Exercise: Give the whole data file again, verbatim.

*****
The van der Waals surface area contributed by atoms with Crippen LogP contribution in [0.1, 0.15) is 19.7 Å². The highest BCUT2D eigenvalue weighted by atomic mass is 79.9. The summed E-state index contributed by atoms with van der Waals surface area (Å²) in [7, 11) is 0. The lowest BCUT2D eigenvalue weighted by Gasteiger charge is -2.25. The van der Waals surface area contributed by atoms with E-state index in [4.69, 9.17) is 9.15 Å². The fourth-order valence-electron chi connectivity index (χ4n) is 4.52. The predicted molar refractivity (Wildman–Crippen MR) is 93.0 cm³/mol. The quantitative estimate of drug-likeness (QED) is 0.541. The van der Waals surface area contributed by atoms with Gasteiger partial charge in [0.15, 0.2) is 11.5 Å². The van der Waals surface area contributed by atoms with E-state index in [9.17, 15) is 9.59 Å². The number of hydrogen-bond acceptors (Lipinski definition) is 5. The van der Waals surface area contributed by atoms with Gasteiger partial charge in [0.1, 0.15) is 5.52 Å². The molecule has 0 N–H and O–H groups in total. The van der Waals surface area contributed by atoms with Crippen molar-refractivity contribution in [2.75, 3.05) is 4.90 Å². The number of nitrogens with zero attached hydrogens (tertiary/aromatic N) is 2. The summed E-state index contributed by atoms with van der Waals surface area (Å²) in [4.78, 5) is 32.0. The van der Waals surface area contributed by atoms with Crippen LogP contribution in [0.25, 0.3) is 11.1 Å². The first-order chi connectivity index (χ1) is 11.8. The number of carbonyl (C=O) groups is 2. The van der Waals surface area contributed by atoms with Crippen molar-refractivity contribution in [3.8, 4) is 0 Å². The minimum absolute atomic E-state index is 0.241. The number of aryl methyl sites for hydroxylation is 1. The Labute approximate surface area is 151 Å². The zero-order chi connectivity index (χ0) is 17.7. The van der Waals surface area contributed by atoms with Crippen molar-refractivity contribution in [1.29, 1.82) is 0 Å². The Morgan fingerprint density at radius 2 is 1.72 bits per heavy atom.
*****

The van der Waals surface area contributed by atoms with Crippen LogP contribution in [0.1, 0.15) is 19.7 Å². The highest BCUT2D eigenvalue weighted by atomic mass is 79.9. The summed E-state index contributed by atoms with van der Waals surface area (Å²) in [7, 11) is 0. The lowest BCUT2D eigenvalue weighted by Gasteiger charge is -2.25. The van der Waals surface area contributed by atoms with E-state index in [4.69, 9.17) is 9.15 Å². The fourth-order valence-electron chi connectivity index (χ4n) is 4.52. The predicted molar refractivity (Wildman–Crippen MR) is 93.0 cm³/mol. The quantitative estimate of drug-likeness (QED) is 0.541. The van der Waals surface area contributed by atoms with Gasteiger partial charge in [0.15, 0.2) is 11.5 Å². The van der Waals surface area contributed by atoms with E-state index in [9.17, 15) is 9.59 Å². The number of hydrogen-bond acceptors (Lipinski definition) is 5. The van der Waals surface area contributed by atoms with Gasteiger partial charge in [0.1, 0.15) is 5.52 Å². The molecule has 0 N–H and O–H groups in total. The van der Waals surface area contributed by atoms with Crippen molar-refractivity contribution in [2.75, 3.05) is 4.90 Å². The number of nitrogens with zero attached hydrogens (tertiary/aromatic N) is 2. The summed E-state index contributed by atoms with van der Waals surface area (Å²) in [4.78, 5) is 32.0. The van der Waals surface area contributed by atoms with Crippen LogP contribution in [0.25, 0.3) is 11.1 Å². The first-order chi connectivity index (χ1) is 11.8. The number of carbonyl (C=O) groups is 2. The van der Waals surface area contributed by atoms with Crippen molar-refractivity contribution in [3.8, 4) is 0 Å². The minimum absolute atomic E-state index is 0.241. The number of aryl methyl sites for hydroxylation is 1. The Labute approximate surface area is 151 Å². The zero-order chi connectivity index (χ0) is 17.7. The van der Waals surface area contributed by atoms with Crippen molar-refractivity contribution in [1.29, 1.82) is 0 Å². The Morgan fingerprint density at radius 2 is 1.72 bits per heavy atom.